November 29, 2013, by Brigitte Nerlich
Is Ison (still) on?
Over the last weeks there has been much talk about a comet called Ison. As Wikipedia tells us “C/2012 S1, also known as Comet ISON or Comet Nevski–Novichonok, is a sungrazing comet discovered on 21 September 2012 by Vitali Nevski (Виталий Невский, Vitebsk, Belarus) and Artyom Novichonok (Артём Новичонок, Kondopoga, Russia).
It attracted quite a lot of media coverage and some hype: “After it was discovered in 2012, some media sources called C/2012 S1 the ‘Comet of the Century’ and speculated that the comet might outshine the full Moon. An Astronomy Now columnist wrote in September 2012 that ‘if predictions hold true then C/2012 S1 will certainly be one of the greatest comets in human history.’ … a Daily Mail columnist described C/2012 S1 as ‘the Comet of the Century’ and said it was ‘hoped to be 15 times brighter than the Moon.’ Astronomer Karl Battams criticized the media’s suggestion that the comet would be ‘brighter than the full Moon’, saying that members of the Comet ISON Observing Campaign did not foresee ISON becoming that bright.” (Wikipedia)
Ison was supposed to be visible at the beginning of December if it survived a ‘close encounter’ with the sun. Here is a model simulation of its trajectory. Unfortunately, on 28 November we learned that, like Icarus, Ison had flown too close to the sun and might not have survived or might only have survived in bits….or might have survived (see NASA image here).
Every time I phoned my parents in Germany (who have become sort of vicarious science enthusiasts in their old age) during the last couple of weeks, they told me the latest story about Ison and asked me whether I was aware of the comet’s vicissitudes. When I said I wasn’t, I was told to pay a bit more attention, as I was supposed to be interested in science after all. This was quite sweet – sort of Ison the soap-opera. And of course they expected me to look out of the window at the beginning of December to catch a glimpse of it.
Ison took on a real personality for a very short but exciting time. It experienced what one might call a meteoric rise to celebrity status. People seemed to root for it, especially at the moment I was writing this post (28 November). It also became a bit of a comic comet. Tweets and headlines punned: now you see it, now you don’t, Zombie comet, coming back from the dead, Schrödinger’s comet – there was a lot of fun to be had. As Michael Brooks asked in New Statesman: Who’d be a comet in this era of rolling news coverage and internet commentary? I can’t resist quoting the last paragraph of this article: “Ison’s final indignity will come thanks to the many scientific instruments in space; there is no danger of the comet escaping unpapped. This week its fate will be caught by no fewer than eight space-based cameras. Out there, no one can hear you scream, but everyone can see you burn bright – or fall apart.”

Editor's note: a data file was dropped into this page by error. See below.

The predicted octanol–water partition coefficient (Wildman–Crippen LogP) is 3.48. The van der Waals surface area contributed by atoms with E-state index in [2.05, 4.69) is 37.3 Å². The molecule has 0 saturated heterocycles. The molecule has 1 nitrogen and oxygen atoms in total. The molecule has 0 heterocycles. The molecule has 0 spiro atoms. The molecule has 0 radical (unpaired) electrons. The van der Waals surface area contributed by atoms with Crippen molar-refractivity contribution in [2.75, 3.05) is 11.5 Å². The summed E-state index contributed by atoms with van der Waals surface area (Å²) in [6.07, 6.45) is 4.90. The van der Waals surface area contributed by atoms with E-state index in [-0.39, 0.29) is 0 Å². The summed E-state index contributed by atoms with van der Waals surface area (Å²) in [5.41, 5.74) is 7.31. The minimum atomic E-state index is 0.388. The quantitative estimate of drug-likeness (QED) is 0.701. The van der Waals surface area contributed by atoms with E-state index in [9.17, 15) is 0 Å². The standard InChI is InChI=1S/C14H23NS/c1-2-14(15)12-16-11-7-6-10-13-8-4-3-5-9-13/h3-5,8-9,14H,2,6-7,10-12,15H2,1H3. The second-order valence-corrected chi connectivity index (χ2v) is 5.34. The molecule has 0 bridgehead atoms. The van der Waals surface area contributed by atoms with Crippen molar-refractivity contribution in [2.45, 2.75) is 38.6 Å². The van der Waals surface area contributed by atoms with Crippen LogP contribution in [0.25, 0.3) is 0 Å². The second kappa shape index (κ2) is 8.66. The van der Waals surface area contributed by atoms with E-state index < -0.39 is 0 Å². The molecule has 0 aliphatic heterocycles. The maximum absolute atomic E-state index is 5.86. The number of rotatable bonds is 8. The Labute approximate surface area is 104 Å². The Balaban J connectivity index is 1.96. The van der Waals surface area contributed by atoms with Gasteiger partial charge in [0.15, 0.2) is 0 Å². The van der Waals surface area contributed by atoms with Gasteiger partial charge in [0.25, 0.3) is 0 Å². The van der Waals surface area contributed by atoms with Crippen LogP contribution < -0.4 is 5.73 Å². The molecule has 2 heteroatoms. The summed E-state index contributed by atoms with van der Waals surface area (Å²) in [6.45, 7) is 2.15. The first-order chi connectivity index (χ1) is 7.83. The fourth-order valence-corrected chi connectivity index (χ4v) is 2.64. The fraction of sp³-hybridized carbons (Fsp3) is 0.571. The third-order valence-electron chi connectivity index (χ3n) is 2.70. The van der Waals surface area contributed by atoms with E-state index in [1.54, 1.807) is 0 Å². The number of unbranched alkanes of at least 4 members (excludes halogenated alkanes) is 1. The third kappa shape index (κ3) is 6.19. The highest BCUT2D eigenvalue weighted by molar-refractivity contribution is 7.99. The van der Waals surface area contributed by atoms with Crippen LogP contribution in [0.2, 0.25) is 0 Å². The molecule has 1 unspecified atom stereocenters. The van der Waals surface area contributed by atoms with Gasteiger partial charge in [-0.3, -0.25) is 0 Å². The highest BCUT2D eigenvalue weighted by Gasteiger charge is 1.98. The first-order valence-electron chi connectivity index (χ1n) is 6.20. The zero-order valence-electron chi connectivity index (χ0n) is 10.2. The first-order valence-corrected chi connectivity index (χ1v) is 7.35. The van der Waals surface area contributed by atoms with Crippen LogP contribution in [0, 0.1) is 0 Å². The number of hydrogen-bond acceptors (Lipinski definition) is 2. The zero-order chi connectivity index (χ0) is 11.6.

On the day of its apparent disappearance and disintegration (28 November), there were 1010 articles about its fate available on Google news. And it seems not only the media and my parents were cheering it on, so were quite a few other people across the globe, in particular, it seems in Finland, according to Google trends.
There is, of course, also a lot of chatter on twitter. Pallab Ghosh tweeted: #Ison: “Reports of my death have been greatly exaggerated”
Some of the headlines about this astronomical event convey the excitement of this celestial adventure – and the following selection starts with the current end of the story (28 November):
I am still not sure whether I or my parents will ever see Ison, but it it’s fun while it lasts. Events like this, which may be astronomically far away, or perhaps because they are so far away, make science close and personal, or at least have the potential to do so. They are ideal for engaging the public without arousing the fear and distrust that some close encounters with science now regularly entail. Let’s enjoy the moment! Go Ison go!
And for some more fun and some more science read this article in New Scientist… (added on 29th November)
Image: Wikimedia Commons